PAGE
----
Being a parent who shares joint custody can be difficult in many ways, especially when unforeseen circumstances cause one parent to desire to make a significant geographical move with the child. This can result in even further strained relations between the parents, and force the child into a long distance relationship with one parent against his or her wishes. Child custody courts are often left to determine whether the move will be allowed in the acceptable interest of the child. Courts will take into account notice, presumption and consent to decide whether or not to approve the relocation.
In most cases, relocating a child can be fairly straightforward if there is an agreement between the parents stating that the relocation is acceptable. Such an agreement is often negotiated during the original proceedings to determine custody arrangements and will generally feature terms of relocation. Relocation terms will most commonly include a visitation plan for the affected parent, as well as the expressed consent of both parents.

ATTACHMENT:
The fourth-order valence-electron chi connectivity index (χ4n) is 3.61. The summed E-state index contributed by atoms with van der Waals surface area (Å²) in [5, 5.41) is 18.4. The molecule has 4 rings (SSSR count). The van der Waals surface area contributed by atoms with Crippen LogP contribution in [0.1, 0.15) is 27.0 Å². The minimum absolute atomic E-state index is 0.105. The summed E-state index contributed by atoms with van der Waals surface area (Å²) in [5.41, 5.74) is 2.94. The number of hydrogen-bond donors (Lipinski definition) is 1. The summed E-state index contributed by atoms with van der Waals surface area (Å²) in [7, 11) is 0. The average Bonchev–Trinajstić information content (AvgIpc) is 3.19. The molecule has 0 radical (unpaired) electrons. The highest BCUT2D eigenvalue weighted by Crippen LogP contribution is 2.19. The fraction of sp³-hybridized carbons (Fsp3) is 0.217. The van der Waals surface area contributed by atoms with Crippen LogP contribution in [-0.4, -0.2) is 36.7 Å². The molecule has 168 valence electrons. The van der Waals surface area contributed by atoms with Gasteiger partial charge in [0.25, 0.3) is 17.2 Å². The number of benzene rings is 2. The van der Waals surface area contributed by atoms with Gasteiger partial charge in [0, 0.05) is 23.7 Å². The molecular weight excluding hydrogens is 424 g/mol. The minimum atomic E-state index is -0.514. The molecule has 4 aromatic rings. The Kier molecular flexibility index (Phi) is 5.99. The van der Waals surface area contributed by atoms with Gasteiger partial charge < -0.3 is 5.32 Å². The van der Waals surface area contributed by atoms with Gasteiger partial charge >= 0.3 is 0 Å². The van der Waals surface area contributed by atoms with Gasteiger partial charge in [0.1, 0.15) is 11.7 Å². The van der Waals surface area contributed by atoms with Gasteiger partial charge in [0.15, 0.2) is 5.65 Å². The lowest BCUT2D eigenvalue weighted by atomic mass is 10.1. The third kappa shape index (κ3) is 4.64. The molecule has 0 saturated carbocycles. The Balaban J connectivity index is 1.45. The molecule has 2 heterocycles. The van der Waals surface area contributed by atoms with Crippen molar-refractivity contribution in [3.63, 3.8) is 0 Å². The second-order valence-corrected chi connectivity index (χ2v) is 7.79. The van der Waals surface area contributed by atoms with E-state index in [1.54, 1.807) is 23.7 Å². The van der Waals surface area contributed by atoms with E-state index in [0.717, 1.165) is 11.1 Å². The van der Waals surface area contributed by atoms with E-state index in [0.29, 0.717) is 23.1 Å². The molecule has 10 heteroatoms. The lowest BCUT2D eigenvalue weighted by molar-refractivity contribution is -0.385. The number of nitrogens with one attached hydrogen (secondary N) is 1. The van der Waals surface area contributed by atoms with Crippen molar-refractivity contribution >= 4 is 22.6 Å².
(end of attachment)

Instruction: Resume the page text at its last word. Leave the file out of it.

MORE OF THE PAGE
Depending on the state, a parent wishing to relocate a child in joint custody will be required to give the non-custodial parent notice of the intended move for a predetermined period of time. This notice may, for instance, be required 30 to 90 days prior to the move, in which time the non-custodial parent may have to give his or her written consent. In some cases, non-custodial parents will have this period of time to file an official objection if they wish to stop the relocation.
A proposed relocation may run into trouble if it is being made over too great a distance. Some states may be less inclined to approve the relocation, for example, if it is more than 100 miles from the original residence of the custodial parent, even if it is within the same state.
It can seem overwhelming to deal with all the ins and outs of properly addressing child custody requirements. The guidance of a qualified child custody lawyer can help ensure that all parties’ rights are protected while the best interests of the child in question remain at the center of the decision making.
Source: Findlaw.com, “Child Custody Relocation Laws,” accessed Aug. 26, 2016